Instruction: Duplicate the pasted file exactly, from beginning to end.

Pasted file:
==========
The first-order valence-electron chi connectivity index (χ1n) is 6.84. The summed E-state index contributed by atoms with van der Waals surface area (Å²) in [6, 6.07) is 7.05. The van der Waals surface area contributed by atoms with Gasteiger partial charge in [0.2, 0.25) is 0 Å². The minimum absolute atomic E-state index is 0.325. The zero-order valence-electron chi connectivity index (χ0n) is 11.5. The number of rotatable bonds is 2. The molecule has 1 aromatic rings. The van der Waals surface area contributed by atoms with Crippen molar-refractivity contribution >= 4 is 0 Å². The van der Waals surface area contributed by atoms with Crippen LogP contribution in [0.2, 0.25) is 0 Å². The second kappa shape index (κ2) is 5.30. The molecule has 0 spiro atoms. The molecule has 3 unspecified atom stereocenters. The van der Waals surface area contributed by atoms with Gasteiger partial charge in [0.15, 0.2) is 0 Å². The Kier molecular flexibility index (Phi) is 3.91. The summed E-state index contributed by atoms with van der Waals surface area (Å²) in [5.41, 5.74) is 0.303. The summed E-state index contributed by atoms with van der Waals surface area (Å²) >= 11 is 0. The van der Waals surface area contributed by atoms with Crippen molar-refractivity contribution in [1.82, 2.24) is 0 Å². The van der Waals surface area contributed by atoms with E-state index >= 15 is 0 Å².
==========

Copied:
The first-order valence-electron chi connectivity index (χ1n) is 6.84. The summed E-state index contributed by atoms with van der Waals surface area (Å²) in [6, 6.07) is 7.05. The van der Waals surface area contributed by atoms with Gasteiger partial charge in [0.2, 0.25) is 0 Å². The minimum absolute atomic E-state index is 0.325. The zero-order valence-electron chi connectivity index (χ0n) is 11.5. The number of rotatable bonds is 2. The molecule has 1 aromatic rings. The van der Waals surface area contributed by atoms with Crippen molar-refractivity contribution >= 4 is 0 Å². The van der Waals surface area contributed by atoms with Crippen LogP contribution in [0.2, 0.25) is 0 Å². The second kappa shape index (κ2) is 5.30. The molecule has 0 spiro atoms. The molecule has 3 unspecified atom stereocenters. The van der Waals surface area contributed by atoms with Gasteiger partial charge in [0.15, 0.2) is 0 Å². The Kier molecular flexibility index (Phi) is 3.91. The summed E-state index contributed by atoms with van der Waals surface area (Å²) in [5.41, 5.74) is 0.303. The summed E-state index contributed by atoms with van der Waals surface area (Å²) >= 11 is 0. The van der Waals surface area contributed by atoms with Crippen molar-refractivity contribution in [1.82, 2.24) is 0 Å². The van der Waals surface area contributed by atoms with E-state index >= 15 is 0 Å².